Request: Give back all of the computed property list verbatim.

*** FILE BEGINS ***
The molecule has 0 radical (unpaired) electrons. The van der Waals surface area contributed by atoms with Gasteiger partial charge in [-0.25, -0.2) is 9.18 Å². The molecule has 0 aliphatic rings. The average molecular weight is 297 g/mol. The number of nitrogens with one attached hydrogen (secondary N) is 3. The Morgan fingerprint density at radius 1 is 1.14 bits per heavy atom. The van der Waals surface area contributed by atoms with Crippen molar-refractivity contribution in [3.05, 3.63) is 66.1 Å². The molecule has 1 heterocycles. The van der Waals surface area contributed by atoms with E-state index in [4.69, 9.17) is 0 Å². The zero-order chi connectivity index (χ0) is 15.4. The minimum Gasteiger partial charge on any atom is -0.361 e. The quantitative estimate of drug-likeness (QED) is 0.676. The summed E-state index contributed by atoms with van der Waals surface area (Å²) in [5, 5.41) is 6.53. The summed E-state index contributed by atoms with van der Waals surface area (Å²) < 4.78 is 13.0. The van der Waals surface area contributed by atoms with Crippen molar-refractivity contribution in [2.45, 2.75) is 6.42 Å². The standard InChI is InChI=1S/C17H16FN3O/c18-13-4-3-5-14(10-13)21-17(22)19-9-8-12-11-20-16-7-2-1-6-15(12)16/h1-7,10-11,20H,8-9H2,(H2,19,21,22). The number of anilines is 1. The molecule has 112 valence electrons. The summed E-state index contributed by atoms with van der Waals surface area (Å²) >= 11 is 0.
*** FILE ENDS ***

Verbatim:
The molecule has 0 radical (unpaired) electrons. The van der Waals surface area contributed by atoms with Gasteiger partial charge in [-0.25, -0.2) is 9.18 Å². The molecule has 0 aliphatic rings. The average molecular weight is 297 g/mol. The number of nitrogens with one attached hydrogen (secondary N) is 3. The Morgan fingerprint density at radius 1 is 1.14 bits per heavy atom. The van der Waals surface area contributed by atoms with Crippen molar-refractivity contribution in [3.05, 3.63) is 66.1 Å². The molecule has 1 heterocycles. The van der Waals surface area contributed by atoms with E-state index in [4.69, 9.17) is 0 Å². The zero-order chi connectivity index (χ0) is 15.4. The minimum Gasteiger partial charge on any atom is -0.361 e. The quantitative estimate of drug-likeness (QED) is 0.676. The summed E-state index contributed by atoms with van der Waals surface area (Å²) in [5, 5.41) is 6.53. The summed E-state index contributed by atoms with van der Waals surface area (Å²) < 4.78 is 13.0. The van der Waals surface area contributed by atoms with Crippen molar-refractivity contribution in [2.45, 2.75) is 6.42 Å². The standard InChI is InChI=1S/C17H16FN3O/c18-13-4-3-5-14(10-13)21-17(22)19-9-8-12-11-20-16-7-2-1-6-15(12)16/h1-7,10-11,20H,8-9H2,(H2,19,21,22). The number of anilines is 1. The molecule has 112 valence electrons. The summed E-state index contributed by atoms with van der Waals surface area (Å²) >= 11 is 0.